Passive Funds and “Do No Harm” Are Not Synonymous

Simplify too much: to simplify to such an extent as to cause distortions, misunderstandings or errors.

Lately, some very black and white and reductive views on the wisdom of active management have been making the rounds in the investing world.

For example, in Defined Contribution Plans: Challenges and Opportunities for the Plan Sponsors, of the CFA Institute Research Foundation, Jeffery Bailey, CFA, and Kurt Winkelmann say an investment committee’s first responsibility is to “do no harm” and question whether actively managed funds should ever be included in plans of defined contribution (DC).

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They recommend that plan sponsors default to passively managed options and imply that by avoiding active funds for passive ones, the committee will “do no harm.”

This is an oversimplified view.

The members of the investment committee are fiduciaries under the Employee Retirement Income Security Act (ERISA). An ERISA fiduciary’s duty is to “do no harm.” Rather, the standards to which ERISA fiduciaries are held are much higher. These include acting prudently and solely in the interests of plan participants and beneficiaries, and diversifying plan investments to minimize the risk of large losses.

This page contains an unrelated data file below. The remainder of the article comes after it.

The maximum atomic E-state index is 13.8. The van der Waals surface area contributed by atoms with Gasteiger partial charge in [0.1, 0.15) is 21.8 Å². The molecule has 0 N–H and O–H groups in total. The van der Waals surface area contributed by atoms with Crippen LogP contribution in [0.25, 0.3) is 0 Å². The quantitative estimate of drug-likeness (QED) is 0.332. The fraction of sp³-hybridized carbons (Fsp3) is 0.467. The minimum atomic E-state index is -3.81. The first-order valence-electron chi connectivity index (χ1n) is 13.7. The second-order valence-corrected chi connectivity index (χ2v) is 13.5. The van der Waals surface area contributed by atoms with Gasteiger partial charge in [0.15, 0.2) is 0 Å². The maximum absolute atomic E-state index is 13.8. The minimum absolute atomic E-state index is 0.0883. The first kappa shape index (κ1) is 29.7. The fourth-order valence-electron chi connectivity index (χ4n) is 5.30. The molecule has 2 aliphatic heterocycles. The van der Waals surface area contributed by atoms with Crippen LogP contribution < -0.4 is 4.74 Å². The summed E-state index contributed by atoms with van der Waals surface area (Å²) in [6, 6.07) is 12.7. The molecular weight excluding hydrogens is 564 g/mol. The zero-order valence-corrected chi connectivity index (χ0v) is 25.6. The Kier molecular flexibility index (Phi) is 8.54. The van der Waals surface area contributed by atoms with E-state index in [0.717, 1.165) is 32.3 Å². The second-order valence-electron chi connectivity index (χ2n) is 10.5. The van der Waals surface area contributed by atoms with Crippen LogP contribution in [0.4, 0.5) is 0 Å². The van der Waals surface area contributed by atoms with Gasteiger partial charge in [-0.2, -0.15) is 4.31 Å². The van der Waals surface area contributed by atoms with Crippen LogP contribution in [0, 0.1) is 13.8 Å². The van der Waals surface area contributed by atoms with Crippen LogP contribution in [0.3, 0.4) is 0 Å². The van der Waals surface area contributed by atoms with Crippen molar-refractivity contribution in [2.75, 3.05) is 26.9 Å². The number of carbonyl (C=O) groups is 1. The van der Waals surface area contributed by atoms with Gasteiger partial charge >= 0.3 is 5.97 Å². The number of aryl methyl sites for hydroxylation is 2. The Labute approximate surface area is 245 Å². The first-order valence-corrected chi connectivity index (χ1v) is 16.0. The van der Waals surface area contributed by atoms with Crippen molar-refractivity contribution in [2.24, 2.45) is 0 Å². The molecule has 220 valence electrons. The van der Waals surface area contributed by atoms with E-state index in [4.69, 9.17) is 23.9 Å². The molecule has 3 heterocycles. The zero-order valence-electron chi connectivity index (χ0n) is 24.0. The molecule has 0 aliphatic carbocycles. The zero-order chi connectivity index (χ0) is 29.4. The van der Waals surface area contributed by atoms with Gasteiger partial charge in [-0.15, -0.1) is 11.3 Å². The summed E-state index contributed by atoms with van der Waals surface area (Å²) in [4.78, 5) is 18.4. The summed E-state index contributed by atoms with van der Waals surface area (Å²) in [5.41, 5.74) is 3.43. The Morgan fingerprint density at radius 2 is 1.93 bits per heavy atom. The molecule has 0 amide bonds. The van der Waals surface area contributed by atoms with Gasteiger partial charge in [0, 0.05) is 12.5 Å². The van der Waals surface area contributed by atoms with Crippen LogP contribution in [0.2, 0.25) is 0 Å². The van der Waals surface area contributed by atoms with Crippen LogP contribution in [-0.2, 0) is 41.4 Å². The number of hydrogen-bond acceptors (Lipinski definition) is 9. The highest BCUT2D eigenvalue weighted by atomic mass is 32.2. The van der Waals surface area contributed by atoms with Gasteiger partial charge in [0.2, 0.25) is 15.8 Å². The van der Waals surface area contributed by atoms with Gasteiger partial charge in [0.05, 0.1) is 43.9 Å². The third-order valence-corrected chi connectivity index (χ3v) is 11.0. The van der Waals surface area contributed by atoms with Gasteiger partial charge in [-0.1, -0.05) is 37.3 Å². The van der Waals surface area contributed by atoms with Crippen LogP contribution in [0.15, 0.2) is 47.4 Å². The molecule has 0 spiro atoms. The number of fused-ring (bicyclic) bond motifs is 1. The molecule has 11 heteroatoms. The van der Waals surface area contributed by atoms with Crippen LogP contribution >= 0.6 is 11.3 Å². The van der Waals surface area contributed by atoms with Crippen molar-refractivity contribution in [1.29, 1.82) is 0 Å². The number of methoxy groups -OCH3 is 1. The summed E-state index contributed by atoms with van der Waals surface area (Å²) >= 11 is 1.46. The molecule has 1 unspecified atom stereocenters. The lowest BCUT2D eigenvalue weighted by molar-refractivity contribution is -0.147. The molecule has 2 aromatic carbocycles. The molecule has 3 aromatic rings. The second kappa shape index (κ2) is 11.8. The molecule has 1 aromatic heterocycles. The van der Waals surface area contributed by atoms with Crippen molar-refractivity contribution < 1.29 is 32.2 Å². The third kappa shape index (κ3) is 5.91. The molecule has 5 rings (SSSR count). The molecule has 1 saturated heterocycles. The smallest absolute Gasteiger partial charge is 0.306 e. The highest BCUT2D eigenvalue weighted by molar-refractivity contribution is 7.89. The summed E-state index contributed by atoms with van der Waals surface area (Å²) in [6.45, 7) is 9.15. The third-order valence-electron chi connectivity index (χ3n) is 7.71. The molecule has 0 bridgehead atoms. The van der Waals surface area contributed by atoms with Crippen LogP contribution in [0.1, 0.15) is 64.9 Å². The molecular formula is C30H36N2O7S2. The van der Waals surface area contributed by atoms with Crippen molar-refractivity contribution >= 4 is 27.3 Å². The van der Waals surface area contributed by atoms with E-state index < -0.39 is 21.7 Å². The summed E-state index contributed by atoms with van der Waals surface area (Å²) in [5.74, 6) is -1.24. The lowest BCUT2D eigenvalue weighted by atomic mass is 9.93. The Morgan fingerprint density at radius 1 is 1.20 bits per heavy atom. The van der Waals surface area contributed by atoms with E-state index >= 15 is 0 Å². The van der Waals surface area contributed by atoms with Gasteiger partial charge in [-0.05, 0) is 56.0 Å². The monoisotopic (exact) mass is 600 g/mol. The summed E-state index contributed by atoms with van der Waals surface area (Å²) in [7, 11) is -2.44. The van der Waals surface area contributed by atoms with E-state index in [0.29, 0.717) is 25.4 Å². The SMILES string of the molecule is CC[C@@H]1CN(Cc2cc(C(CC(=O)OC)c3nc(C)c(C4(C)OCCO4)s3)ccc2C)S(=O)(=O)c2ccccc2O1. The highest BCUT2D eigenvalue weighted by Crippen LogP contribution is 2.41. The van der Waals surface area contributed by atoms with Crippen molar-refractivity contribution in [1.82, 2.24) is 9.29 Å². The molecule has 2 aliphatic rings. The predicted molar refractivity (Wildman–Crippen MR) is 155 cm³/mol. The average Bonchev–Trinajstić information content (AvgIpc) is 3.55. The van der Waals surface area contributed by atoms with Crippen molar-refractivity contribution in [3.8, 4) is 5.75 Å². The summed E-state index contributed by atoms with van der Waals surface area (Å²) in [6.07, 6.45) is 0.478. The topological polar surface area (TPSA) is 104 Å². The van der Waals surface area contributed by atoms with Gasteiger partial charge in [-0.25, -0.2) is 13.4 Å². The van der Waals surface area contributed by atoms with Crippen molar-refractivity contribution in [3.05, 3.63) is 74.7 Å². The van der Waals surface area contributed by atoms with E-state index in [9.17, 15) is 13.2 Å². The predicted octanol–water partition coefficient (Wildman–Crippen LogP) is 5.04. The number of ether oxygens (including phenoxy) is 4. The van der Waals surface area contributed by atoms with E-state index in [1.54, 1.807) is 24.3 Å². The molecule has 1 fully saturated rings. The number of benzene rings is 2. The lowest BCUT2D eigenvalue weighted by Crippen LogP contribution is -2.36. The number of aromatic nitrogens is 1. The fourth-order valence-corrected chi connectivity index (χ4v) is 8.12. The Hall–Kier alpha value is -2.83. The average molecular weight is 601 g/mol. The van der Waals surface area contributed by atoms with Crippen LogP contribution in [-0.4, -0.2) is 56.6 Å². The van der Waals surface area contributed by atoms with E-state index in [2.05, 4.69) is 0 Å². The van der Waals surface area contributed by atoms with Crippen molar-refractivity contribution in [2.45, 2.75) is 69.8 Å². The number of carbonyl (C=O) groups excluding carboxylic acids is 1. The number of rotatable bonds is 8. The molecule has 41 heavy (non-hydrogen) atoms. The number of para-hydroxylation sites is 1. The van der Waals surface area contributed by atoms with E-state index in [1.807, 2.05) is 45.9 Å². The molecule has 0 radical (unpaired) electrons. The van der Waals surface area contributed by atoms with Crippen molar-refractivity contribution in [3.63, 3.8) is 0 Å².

Trustees must focus on what is in the best interest of participants. In some cases, this might lead them to choose active funds, in others, passive funds may be more suitable. But either way, passive and “do no harm” funds are no synonymous

The idea that choosing active or passive will somehow reduce fiduciary risk is unfounded and ignores the more substantive areas ERISA fiduciaries should explore when selecting the most appropriate target date fund (TDF) .

The authors also suggest that investment committees should choose passively managed TDFs as their default option. While TDFs are often the most appropriate option, it is important to remember that there is no such thing as a passively managed TDF.

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All TDFs involve active decisions by the TDF manager. Managers must choose which asset categories to include in the funds, which managers should fill those categories, the allocation of those categories for each age group, and how that allocation changes over time (i.e. , the travel path) as a minimum. The authors ignore the fact that selecting asset classes and constructing travel itineraries are critical and unavoidable active decisions made by portfolio managers, regardless of whether they choose to use active or passive underlying strategies within the fund of target date.

In fact, the selection of asset classes and the path of travel are far more important drivers of investor results than the choice of implementation through an active, passive or hybrid approach.

Since the majority of new contributions to DC plans are being invested in TDFs and many plans have selected TDF as their default, choosing the plan’s TDF is likely to be the most important decision the investment committee will make. Such a critical decision should consider much more than simply whether TDF portfolios use active or passive underlying strategies.